I really liked the larger 20′ wide center aisles that were spread in a few places on the floor, complete with park benches. A nice place to grab a quick respite from walking and talking without having to leave the hall:
Many companies I work with are in the process of increasing the size of their booth, is that the right move for you? Perhaps downsizing is a better choice. So what comes into play when you consider the decision?
Often the choice is strategic. You may know that some of your major competitors are either not going to be exhibiting at a specific show where you want a presence, yet you don’t want to do the full exhibit that you’ve done in the past. Or it’s a show where the attendance is down, so having a smaller presence doesn’t hurt you.
Your brand is morphing into something different, and investing in a new exhibit doesn’t make sense. In this case, you can go for a smaller presence for less money. You might also consider renting an exhibit, which can give you significant savings in the short term.
You need to show a better ROI to the powers-that-be. Investing less in an exhibit is one way to cut up-front expenses and increase the overall ROI.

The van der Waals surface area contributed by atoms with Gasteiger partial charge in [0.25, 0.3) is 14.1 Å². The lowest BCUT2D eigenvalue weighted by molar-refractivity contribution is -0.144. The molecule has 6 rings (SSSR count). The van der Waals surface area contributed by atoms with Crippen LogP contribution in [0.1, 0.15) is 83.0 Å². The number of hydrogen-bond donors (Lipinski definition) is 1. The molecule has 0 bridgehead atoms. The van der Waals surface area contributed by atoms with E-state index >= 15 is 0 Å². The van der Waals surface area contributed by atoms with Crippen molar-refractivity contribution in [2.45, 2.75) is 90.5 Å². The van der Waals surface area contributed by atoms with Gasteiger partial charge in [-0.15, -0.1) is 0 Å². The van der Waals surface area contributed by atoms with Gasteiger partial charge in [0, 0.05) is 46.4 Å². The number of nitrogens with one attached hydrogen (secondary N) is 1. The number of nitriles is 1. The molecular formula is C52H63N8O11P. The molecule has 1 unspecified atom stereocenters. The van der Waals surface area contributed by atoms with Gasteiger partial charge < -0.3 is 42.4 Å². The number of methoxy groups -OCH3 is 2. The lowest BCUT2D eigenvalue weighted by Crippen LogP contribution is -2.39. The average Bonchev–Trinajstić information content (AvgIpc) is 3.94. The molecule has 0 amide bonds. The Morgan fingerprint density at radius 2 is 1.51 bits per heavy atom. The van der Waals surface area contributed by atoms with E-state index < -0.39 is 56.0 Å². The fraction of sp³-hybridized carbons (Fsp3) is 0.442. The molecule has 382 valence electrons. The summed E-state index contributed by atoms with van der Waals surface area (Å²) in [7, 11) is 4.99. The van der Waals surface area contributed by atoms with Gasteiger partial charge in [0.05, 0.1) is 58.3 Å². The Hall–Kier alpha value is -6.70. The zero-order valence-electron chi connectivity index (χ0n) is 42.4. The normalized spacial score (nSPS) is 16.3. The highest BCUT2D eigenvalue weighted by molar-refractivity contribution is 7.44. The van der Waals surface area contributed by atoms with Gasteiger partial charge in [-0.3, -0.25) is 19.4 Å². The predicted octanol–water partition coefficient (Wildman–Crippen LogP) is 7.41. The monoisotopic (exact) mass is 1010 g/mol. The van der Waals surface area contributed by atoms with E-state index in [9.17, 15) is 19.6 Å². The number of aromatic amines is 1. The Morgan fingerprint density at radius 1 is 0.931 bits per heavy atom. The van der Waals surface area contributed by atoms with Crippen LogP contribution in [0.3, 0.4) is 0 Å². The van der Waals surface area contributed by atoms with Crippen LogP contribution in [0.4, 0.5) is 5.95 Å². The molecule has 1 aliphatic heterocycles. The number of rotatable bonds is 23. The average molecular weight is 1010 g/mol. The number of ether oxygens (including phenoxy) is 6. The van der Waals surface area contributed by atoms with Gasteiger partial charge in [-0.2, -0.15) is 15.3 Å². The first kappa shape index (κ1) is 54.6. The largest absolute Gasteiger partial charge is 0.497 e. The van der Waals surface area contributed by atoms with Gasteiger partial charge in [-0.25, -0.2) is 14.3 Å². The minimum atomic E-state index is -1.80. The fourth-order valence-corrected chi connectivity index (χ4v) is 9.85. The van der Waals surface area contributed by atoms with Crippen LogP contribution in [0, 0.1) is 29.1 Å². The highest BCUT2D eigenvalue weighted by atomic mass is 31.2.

You’re planning to invest more heavily in pre-show marketing. This is a simple re-focusing of your marketing tactics. Putting more emphasis on reaching visitors prior to the show with direct mail, for instance, can bring people directly to your booth with an appointment and plan in hand that is congruent with your goals.
The bigger shows get even more expensive, and yet you still need a presence there. One way to keep your presence at the show is to have a smaller exhibit. Smaller booth space may also mean you don’t have to send as many people to staff the booth, saving yet more money.